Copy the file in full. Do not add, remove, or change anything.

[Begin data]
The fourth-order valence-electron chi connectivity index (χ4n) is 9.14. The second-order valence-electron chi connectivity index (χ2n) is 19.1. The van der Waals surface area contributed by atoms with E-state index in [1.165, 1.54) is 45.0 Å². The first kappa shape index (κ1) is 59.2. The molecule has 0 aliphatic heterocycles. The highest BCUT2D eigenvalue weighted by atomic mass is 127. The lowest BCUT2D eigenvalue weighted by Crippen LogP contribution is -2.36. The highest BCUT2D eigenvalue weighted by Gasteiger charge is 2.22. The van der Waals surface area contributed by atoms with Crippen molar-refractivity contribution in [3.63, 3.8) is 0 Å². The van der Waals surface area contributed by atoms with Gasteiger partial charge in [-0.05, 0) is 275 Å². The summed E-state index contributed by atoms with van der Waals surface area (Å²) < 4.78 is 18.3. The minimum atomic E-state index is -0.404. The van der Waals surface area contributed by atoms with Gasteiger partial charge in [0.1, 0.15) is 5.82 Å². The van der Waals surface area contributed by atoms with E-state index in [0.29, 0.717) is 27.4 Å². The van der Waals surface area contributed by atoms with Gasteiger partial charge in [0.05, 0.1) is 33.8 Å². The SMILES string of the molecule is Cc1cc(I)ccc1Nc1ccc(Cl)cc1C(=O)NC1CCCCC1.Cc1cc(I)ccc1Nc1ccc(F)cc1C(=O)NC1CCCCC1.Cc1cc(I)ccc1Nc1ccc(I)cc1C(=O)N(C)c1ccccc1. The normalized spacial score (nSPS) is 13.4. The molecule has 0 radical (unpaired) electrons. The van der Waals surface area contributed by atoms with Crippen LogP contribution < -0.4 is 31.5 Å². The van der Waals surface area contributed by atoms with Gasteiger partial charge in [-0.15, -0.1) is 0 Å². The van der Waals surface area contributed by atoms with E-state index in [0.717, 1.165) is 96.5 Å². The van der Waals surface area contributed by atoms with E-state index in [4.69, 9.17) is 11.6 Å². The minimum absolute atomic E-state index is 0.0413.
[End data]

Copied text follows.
The fourth-order valence-electron chi connectivity index (χ4n) is 9.14. The second-order valence-electron chi connectivity index (χ2n) is 19.1. The van der Waals surface area contributed by atoms with E-state index in [1.165, 1.54) is 45.0 Å². The first kappa shape index (κ1) is 59.2. The molecule has 0 aliphatic heterocycles. The highest BCUT2D eigenvalue weighted by atomic mass is 127. The lowest BCUT2D eigenvalue weighted by Crippen LogP contribution is -2.36. The highest BCUT2D eigenvalue weighted by Gasteiger charge is 2.22. The van der Waals surface area contributed by atoms with Crippen molar-refractivity contribution in [3.63, 3.8) is 0 Å². The van der Waals surface area contributed by atoms with Gasteiger partial charge in [-0.05, 0) is 275 Å². The summed E-state index contributed by atoms with van der Waals surface area (Å²) < 4.78 is 18.3. The minimum atomic E-state index is -0.404. The van der Waals surface area contributed by atoms with Gasteiger partial charge in [0.1, 0.15) is 5.82 Å². The van der Waals surface area contributed by atoms with E-state index in [0.29, 0.717) is 27.4 Å². The van der Waals surface area contributed by atoms with Gasteiger partial charge in [0.05, 0.1) is 33.8 Å². The SMILES string of the molecule is Cc1cc(I)ccc1Nc1ccc(Cl)cc1C(=O)NC1CCCCC1.Cc1cc(I)ccc1Nc1ccc(F)cc1C(=O)NC1CCCCC1.Cc1cc(I)ccc1Nc1ccc(I)cc1C(=O)N(C)c1ccccc1. The normalized spacial score (nSPS) is 13.4. The molecule has 0 radical (unpaired) electrons. The van der Waals surface area contributed by atoms with Crippen LogP contribution < -0.4 is 31.5 Å². The van der Waals surface area contributed by atoms with Gasteiger partial charge in [-0.15, -0.1) is 0 Å². The van der Waals surface area contributed by atoms with E-state index in [0.717, 1.165) is 96.5 Å². The van der Waals surface area contributed by atoms with E-state index in [4.69, 9.17) is 11.6 Å². The minimum absolute atomic E-state index is 0.0413.